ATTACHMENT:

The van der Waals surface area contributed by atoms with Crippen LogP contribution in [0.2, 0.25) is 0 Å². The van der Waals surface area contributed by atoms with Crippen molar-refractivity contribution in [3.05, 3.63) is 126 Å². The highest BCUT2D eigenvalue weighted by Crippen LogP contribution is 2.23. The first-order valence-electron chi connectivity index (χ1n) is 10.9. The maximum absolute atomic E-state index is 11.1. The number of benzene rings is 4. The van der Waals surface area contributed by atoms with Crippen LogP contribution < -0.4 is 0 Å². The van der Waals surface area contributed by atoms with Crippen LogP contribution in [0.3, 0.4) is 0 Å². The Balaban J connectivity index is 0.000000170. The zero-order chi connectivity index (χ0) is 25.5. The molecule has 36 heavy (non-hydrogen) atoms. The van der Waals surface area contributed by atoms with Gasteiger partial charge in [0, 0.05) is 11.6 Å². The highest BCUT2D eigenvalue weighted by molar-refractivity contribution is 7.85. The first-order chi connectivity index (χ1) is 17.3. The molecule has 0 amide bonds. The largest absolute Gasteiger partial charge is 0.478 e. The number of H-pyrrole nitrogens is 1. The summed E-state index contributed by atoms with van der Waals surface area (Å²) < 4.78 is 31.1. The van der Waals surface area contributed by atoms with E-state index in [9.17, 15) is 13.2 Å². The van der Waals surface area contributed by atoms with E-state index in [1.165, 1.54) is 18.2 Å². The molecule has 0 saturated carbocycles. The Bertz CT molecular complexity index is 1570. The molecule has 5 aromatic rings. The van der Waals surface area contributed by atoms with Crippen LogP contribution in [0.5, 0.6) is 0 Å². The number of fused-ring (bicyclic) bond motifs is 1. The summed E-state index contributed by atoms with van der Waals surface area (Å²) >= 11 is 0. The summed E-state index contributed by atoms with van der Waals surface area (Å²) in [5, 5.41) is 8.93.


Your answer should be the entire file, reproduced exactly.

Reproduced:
The van der Waals surface area contributed by atoms with Crippen LogP contribution in [0.2, 0.25) is 0 Å². The van der Waals surface area contributed by atoms with Crippen molar-refractivity contribution in [3.05, 3.63) is 126 Å². The highest BCUT2D eigenvalue weighted by Crippen LogP contribution is 2.23. The first-order valence-electron chi connectivity index (χ1n) is 10.9. The maximum absolute atomic E-state index is 11.1. The number of benzene rings is 4. The van der Waals surface area contributed by atoms with Crippen LogP contribution < -0.4 is 0 Å². The van der Waals surface area contributed by atoms with Crippen LogP contribution in [0.3, 0.4) is 0 Å². The Balaban J connectivity index is 0.000000170. The zero-order chi connectivity index (χ0) is 25.5. The molecule has 36 heavy (non-hydrogen) atoms. The van der Waals surface area contributed by atoms with Gasteiger partial charge in [0, 0.05) is 11.6 Å². The highest BCUT2D eigenvalue weighted by molar-refractivity contribution is 7.85. The first-order chi connectivity index (χ1) is 17.3. The molecule has 0 amide bonds. The largest absolute Gasteiger partial charge is 0.478 e. The number of H-pyrrole nitrogens is 1. The summed E-state index contributed by atoms with van der Waals surface area (Å²) < 4.78 is 31.1. The van der Waals surface area contributed by atoms with E-state index in [9.17, 15) is 13.2 Å². The van der Waals surface area contributed by atoms with E-state index in [1.165, 1.54) is 18.2 Å². The molecule has 0 saturated carbocycles. The Bertz CT molecular complexity index is 1570. The molecule has 5 aromatic rings. The van der Waals surface area contributed by atoms with Crippen LogP contribution in [0.5, 0.6) is 0 Å². The number of fused-ring (bicyclic) bond motifs is 1. The summed E-state index contributed by atoms with van der Waals surface area (Å²) >= 11 is 0. The summed E-state index contributed by atoms with van der Waals surface area (Å²) in [5, 5.41) is 8.93.